Motor signs predict poor outcomes in Alzheimer disease

Nikolaos Scarmeas, M. Albert, J. Brandt, D. Blacker, G. Hadjigeorgiou, A. Papadimitriou, B. Dubois, M. Sarazin, D. Wegesin, K. Marder, K. Bell, L. Honig, Y. Stern

Research output: Contribution to journalArticlepeer-review

164 Scopus citations


Objective: To examine whether the presence of motor signs has predictive value for important outcomes in Alzheimer disease (AD). Methods: A total of 533 patients with AD at early stages (mean Folstein Mini-Mental State Examination [MMSE] 21/30 at entry) were recruited and followed semiannually for up to 13.1 years (mean 3) in five University-based AD centers in the United States and European Union. Four outcomes, assessed every 6 months, were used in Cox models: cognitive endpoint (Columbia Mini-Mental State Examination ≤ 20/57 [∼MMSE ≤ 10/30]), functional endpoint (Blessed Dementia Rating Scale ≥ 10), institutionalization equivalent index, and death. Using a standardized portion of the Unified PD Rating Scale (administered every 6 months for a total of 3,149 visit-assessments, average 5.9 per patient), the presence of motor signs, as well as of individual motor sign domains, was examined as time-dependent predictor. The models controlled for cohort, recruitment center, sex, age, education, a comorbidity index, and baseline cognitive and functional performance. Results: A total of 39% of the patients reached the cognitive, 41% the functional, 54% the institutionalization, and 47% the mortality endpoint. Motor signs were noted for 14% of patients at baseline and for 45% at any evaluation. Their presence was associated with increased risk for cognitive decline (RR, 1.72; 95% CI, 1.24 to 2.38), functional decline (1.80 [1.33 to 2.45]), institutionalization (1.68 [1.26 to 2.25]), and death (1.38 [1.05 to 1.82]). Tremor was associated with increased risk for reaching the cognitive and bradykinesia for reaching the functional endpoints. Postural-gait abnormalities carried increased risk for institutionalization and mortality. Faster rates of motor sign accumulation were associated with increased risk for all outcomes. Conclusions: Motor signs predict cognitive and functional decline, institutionalization, and mortality in Alzheimer disease. Different motor sign domains predict different outcomes.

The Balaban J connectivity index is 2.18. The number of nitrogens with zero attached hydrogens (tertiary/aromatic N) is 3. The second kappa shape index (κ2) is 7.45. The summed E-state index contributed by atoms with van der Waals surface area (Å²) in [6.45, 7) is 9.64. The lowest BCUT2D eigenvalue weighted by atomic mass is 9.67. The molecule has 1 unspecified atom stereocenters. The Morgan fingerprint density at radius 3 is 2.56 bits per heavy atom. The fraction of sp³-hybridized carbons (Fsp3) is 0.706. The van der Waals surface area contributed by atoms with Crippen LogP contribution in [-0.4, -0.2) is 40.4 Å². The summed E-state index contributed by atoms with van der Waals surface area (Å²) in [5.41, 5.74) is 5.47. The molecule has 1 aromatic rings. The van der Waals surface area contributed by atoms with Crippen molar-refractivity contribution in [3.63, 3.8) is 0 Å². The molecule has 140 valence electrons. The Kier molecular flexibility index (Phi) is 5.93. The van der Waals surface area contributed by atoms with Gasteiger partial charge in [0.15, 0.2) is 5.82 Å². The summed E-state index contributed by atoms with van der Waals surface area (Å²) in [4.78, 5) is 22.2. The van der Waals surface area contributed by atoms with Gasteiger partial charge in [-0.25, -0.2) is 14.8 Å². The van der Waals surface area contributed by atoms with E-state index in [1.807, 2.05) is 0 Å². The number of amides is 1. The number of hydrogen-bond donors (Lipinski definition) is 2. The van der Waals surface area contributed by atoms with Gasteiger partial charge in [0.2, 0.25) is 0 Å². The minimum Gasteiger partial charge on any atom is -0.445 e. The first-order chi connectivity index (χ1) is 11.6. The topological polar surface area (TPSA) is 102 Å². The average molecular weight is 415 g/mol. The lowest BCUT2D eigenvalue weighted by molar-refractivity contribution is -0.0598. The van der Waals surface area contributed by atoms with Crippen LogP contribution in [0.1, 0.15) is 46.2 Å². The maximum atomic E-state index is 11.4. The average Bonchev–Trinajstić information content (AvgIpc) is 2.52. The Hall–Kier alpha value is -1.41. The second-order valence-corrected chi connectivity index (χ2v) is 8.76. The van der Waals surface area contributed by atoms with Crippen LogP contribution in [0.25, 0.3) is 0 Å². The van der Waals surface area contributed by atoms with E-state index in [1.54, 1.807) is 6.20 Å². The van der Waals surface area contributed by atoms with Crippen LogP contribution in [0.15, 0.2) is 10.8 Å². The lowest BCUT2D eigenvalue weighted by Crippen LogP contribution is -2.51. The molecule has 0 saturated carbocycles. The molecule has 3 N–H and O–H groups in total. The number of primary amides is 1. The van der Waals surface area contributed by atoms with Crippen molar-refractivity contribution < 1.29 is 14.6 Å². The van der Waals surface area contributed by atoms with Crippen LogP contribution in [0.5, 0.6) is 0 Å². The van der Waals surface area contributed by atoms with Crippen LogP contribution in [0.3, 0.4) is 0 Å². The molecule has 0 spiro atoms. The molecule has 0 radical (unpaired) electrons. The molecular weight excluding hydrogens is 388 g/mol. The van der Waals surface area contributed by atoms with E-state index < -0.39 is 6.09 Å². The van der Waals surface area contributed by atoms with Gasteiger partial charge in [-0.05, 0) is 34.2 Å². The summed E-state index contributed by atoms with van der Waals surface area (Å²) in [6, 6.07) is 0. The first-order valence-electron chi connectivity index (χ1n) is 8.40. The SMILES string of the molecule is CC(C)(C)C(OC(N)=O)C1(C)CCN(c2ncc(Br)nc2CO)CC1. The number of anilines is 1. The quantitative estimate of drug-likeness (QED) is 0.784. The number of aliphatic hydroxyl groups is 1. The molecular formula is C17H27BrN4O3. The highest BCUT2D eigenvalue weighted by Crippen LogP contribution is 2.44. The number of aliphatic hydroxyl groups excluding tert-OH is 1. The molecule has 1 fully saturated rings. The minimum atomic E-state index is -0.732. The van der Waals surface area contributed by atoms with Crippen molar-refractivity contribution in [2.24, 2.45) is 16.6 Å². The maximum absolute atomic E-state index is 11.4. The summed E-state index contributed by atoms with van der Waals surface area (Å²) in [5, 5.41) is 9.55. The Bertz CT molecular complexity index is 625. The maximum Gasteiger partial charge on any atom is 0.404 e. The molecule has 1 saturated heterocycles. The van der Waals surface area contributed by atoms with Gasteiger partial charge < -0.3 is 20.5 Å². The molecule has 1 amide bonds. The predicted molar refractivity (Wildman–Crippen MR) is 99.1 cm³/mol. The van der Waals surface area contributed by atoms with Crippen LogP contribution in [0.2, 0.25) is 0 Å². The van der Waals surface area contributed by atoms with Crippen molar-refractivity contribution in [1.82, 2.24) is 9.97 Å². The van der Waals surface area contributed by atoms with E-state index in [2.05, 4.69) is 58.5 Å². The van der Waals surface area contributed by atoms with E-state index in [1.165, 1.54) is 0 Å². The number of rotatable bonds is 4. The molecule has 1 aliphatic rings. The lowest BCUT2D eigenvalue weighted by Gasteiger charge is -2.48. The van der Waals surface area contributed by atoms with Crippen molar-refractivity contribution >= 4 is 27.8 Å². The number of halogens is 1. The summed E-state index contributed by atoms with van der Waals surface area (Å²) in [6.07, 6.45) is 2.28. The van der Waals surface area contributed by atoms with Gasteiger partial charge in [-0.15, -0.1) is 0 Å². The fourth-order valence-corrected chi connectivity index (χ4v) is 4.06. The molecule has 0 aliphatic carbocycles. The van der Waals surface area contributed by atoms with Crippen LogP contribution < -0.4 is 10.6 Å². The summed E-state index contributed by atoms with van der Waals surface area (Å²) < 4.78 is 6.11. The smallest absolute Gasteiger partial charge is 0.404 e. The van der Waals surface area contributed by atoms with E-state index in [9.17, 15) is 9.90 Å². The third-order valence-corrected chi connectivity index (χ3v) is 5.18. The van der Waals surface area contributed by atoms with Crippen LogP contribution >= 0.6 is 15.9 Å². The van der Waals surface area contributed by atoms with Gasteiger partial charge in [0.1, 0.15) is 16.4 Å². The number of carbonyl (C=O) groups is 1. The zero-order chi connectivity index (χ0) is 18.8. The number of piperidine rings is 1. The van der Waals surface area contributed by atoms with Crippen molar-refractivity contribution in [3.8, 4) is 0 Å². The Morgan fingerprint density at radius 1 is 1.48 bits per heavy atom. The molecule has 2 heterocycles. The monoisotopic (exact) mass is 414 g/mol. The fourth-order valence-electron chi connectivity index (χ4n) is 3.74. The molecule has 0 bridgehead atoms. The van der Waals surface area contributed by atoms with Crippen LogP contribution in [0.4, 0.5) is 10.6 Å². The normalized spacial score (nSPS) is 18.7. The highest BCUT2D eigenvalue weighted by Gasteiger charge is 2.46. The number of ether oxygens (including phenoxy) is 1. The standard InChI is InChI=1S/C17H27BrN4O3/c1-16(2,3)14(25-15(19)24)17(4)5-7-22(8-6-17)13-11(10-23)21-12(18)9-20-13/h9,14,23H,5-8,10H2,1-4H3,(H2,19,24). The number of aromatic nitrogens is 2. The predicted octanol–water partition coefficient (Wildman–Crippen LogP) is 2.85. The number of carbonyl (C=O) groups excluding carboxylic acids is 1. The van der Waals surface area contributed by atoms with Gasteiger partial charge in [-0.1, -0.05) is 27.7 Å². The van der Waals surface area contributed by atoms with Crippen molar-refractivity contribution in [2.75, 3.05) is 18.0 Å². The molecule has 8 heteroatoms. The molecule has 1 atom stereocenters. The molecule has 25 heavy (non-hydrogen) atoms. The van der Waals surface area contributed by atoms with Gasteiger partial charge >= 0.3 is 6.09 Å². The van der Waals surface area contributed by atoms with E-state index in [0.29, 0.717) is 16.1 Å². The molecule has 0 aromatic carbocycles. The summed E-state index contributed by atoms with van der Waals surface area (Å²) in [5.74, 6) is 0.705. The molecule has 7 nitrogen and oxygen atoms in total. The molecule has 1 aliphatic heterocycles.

Original languageEnglish
Pages (from-to)1696-1703
Number of pages8
Issue number10
StatePublished - 24 May 2005
Externally publishedYes


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